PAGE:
Brown did not have a clean record and on April 21 was pulled over on a warrant for a drug violation. He was shot in the back several times as he tried to drive away. He was not armed.

The other two — Ma’Khia and Adam — were children.

Ma’Khia had just turned 16, in foster care. It’s not clear what the story was, but on April 20, she had a knife and was in a fight with two other girls around her age. Within 10 seconds of the police responding to the altercation, she was shot dead.

Adam, 13 years old, had a handgun and was chased by police into an alley. Police body camera footage shows that he had dropped the gun and had both hands in the air, complying with the officer’s orders. Yet he was still shot dead.

* * *

The litany of incidents of police violence and oppression against Black people will not end because Derek Chauvin was convicted. In fact, it is not even slowing down.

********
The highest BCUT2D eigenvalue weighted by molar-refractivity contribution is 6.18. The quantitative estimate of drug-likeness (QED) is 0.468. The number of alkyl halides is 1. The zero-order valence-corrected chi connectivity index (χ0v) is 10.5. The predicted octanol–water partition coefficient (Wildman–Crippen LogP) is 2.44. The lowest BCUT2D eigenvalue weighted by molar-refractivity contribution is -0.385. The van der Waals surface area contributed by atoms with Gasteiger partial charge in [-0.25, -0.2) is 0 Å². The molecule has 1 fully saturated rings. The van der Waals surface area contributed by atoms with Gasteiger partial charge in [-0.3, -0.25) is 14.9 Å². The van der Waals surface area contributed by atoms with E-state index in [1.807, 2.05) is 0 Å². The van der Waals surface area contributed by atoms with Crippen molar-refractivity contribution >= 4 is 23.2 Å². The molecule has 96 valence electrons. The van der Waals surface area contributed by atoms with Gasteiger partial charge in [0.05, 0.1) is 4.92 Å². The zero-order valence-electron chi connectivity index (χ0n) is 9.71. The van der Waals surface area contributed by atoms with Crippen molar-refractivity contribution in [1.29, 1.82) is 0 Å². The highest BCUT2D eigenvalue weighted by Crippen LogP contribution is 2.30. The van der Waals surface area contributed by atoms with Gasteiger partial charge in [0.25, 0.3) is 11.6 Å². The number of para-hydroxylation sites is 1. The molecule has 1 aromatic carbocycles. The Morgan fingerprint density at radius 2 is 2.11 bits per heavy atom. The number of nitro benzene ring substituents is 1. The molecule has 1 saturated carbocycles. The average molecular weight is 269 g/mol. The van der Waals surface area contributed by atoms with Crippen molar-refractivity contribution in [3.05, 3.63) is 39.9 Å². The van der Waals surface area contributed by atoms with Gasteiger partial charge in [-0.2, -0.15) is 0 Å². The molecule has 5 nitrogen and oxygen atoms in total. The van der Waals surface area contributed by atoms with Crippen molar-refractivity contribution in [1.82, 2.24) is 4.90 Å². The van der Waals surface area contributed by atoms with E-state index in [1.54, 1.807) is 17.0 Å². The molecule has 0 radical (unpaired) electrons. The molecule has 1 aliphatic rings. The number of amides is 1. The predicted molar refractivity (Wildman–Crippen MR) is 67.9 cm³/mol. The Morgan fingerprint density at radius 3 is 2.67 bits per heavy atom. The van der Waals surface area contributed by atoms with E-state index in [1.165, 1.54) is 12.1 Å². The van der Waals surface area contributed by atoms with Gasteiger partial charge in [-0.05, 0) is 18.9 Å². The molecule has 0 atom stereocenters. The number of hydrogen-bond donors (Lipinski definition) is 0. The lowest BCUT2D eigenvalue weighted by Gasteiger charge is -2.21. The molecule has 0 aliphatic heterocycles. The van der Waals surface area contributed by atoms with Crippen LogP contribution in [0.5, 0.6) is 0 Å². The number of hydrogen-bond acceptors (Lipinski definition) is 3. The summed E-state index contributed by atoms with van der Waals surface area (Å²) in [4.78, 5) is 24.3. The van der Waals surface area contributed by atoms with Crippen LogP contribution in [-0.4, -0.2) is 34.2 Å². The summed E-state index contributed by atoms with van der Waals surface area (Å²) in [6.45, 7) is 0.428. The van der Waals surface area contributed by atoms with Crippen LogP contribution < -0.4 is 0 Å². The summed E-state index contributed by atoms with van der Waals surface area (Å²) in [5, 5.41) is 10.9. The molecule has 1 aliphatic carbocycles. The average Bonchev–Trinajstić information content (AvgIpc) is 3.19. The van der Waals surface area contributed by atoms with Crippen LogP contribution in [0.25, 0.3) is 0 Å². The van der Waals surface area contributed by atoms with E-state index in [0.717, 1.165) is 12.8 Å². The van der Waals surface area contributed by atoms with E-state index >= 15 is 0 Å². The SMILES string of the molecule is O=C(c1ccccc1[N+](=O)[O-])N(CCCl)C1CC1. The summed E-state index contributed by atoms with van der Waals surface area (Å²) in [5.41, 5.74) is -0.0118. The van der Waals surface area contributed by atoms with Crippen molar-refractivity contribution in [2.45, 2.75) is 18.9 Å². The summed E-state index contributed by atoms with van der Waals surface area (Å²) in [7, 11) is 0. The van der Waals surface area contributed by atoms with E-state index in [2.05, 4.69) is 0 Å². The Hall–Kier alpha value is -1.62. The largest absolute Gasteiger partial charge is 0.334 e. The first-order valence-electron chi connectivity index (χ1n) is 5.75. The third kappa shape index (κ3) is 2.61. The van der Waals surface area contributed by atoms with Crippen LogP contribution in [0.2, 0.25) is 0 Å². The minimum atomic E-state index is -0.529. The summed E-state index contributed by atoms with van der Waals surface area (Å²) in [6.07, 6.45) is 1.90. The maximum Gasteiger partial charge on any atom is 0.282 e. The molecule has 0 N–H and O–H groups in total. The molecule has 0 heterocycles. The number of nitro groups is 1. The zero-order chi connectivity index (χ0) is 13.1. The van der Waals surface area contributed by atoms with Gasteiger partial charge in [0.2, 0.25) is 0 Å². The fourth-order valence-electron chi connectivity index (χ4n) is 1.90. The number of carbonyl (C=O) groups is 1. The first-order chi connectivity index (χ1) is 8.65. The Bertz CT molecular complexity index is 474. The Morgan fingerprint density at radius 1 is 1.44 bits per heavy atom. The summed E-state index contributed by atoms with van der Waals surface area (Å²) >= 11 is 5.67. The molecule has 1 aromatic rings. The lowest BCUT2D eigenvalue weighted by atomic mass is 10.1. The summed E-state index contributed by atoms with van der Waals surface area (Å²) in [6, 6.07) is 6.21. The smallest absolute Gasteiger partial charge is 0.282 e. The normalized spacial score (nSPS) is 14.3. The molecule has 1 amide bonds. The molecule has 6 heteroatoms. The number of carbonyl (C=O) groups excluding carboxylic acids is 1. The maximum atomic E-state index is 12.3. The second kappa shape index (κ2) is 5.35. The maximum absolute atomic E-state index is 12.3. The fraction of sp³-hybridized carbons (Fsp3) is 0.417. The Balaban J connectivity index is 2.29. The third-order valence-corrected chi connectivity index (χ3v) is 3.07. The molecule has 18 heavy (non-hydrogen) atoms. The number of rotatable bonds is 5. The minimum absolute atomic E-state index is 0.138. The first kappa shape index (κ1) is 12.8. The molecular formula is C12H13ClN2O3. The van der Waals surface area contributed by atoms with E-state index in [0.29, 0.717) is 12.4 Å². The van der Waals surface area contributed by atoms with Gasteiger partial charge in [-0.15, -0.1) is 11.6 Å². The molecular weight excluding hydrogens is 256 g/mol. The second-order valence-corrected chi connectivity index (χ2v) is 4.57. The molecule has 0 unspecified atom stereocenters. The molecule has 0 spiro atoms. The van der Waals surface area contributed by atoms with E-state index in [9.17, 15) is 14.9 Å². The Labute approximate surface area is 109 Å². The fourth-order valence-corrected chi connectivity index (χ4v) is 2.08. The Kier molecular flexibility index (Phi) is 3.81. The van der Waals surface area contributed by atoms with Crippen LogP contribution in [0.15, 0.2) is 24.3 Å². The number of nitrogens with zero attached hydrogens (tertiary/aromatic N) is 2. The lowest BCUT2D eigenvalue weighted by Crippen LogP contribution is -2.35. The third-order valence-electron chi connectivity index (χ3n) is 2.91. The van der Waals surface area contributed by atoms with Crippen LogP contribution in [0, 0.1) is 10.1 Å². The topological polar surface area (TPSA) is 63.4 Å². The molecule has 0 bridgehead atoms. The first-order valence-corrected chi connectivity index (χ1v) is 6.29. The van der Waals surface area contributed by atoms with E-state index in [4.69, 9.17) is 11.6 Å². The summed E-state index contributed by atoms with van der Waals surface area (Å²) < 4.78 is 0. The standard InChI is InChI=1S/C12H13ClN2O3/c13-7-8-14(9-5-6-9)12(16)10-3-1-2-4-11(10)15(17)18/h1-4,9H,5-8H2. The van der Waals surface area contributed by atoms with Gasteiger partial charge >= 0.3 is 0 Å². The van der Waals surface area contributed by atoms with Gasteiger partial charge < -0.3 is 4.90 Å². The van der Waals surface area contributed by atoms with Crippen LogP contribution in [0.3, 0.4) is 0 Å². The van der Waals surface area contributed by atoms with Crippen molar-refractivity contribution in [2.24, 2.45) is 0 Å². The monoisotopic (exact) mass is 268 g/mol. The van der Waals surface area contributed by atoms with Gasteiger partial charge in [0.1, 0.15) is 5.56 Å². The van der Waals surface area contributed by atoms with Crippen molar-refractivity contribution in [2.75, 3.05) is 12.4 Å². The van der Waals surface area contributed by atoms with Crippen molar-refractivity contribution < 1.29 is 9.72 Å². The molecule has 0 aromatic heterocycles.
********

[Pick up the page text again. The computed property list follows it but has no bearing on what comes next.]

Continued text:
The litany of the names we should know — the names of all the unarmed Black people who died because of white violence — stretches back a long way.

Most of us know some of the major ones, like Trayvon Martin.

Michael Brown.

Eric Garner.

Sandra Bland.

Philando Castile.

Breonna Taylor.

* * *

Anyone could be relieved that the Chauvin verdict did not set Minneapolis on fire. With National Guard on the streets and in helicopters flying overhead girded for the possibility, it is easy to imagine the conflagration that would have erupted had Chauvin been declared not guilty.

But there is no relief in any of this. Each new trial brings a new threat of a loss of civil order between the forces of white power and those who fight against these daily murders.

Chauvin’s case is unusual in that he was convicted — an almost unique moment in the annals of police killings of Black people.

According to a Washinton Post analysis of fatal killings by on-duty police officers from 2015 to the present, the rate of police killings is about 1,000 a year, or three per day. Black or Hispanic people are four times as likely to have been killed by police during the past five years.